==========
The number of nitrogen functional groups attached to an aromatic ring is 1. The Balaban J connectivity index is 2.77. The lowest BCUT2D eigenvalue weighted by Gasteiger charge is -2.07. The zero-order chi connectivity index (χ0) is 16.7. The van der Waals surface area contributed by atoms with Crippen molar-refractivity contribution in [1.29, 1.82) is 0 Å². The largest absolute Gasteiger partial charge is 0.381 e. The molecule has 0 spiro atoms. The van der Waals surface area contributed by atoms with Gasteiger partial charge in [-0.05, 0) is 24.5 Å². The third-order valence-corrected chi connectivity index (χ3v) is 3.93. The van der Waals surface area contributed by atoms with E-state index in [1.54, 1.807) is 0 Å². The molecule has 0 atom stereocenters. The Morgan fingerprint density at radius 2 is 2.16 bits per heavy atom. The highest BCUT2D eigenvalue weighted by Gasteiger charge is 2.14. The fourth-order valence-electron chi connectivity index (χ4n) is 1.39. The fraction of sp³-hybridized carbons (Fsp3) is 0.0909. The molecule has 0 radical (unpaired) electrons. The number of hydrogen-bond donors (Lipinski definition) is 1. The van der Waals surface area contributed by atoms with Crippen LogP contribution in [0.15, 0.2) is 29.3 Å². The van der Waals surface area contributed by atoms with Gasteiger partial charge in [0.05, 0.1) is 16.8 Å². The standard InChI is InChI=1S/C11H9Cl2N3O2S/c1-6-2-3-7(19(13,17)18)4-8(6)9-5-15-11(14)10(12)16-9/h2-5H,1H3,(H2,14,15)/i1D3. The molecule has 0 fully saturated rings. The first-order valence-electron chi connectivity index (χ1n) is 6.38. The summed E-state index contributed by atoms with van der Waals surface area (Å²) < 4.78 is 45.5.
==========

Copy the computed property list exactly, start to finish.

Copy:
The number of nitrogen functional groups attached to an aromatic ring is 1. The Balaban J connectivity index is 2.77. The lowest BCUT2D eigenvalue weighted by Gasteiger charge is -2.07. The zero-order chi connectivity index (χ0) is 16.7. The van der Waals surface area contributed by atoms with Crippen molar-refractivity contribution in [1.29, 1.82) is 0 Å². The largest absolute Gasteiger partial charge is 0.381 e. The molecule has 0 spiro atoms. The van der Waals surface area contributed by atoms with Gasteiger partial charge in [-0.05, 0) is 24.5 Å². The third-order valence-corrected chi connectivity index (χ3v) is 3.93. The van der Waals surface area contributed by atoms with E-state index in [1.54, 1.807) is 0 Å². The molecule has 0 atom stereocenters. The Morgan fingerprint density at radius 2 is 2.16 bits per heavy atom. The highest BCUT2D eigenvalue weighted by Gasteiger charge is 2.14. The fourth-order valence-electron chi connectivity index (χ4n) is 1.39. The fraction of sp³-hybridized carbons (Fsp3) is 0.0909. The molecule has 0 radical (unpaired) electrons. The number of hydrogen-bond donors (Lipinski definition) is 1. The van der Waals surface area contributed by atoms with Crippen LogP contribution in [0.15, 0.2) is 29.3 Å². The van der Waals surface area contributed by atoms with Gasteiger partial charge in [0.05, 0.1) is 16.8 Å². The standard InChI is InChI=1S/C11H9Cl2N3O2S/c1-6-2-3-7(19(13,17)18)4-8(6)9-5-15-11(14)10(12)16-9/h2-5H,1H3,(H2,14,15)/i1D3. The molecule has 0 fully saturated rings. The first-order valence-electron chi connectivity index (χ1n) is 6.38. The summed E-state index contributed by atoms with van der Waals surface area (Å²) < 4.78 is 45.5.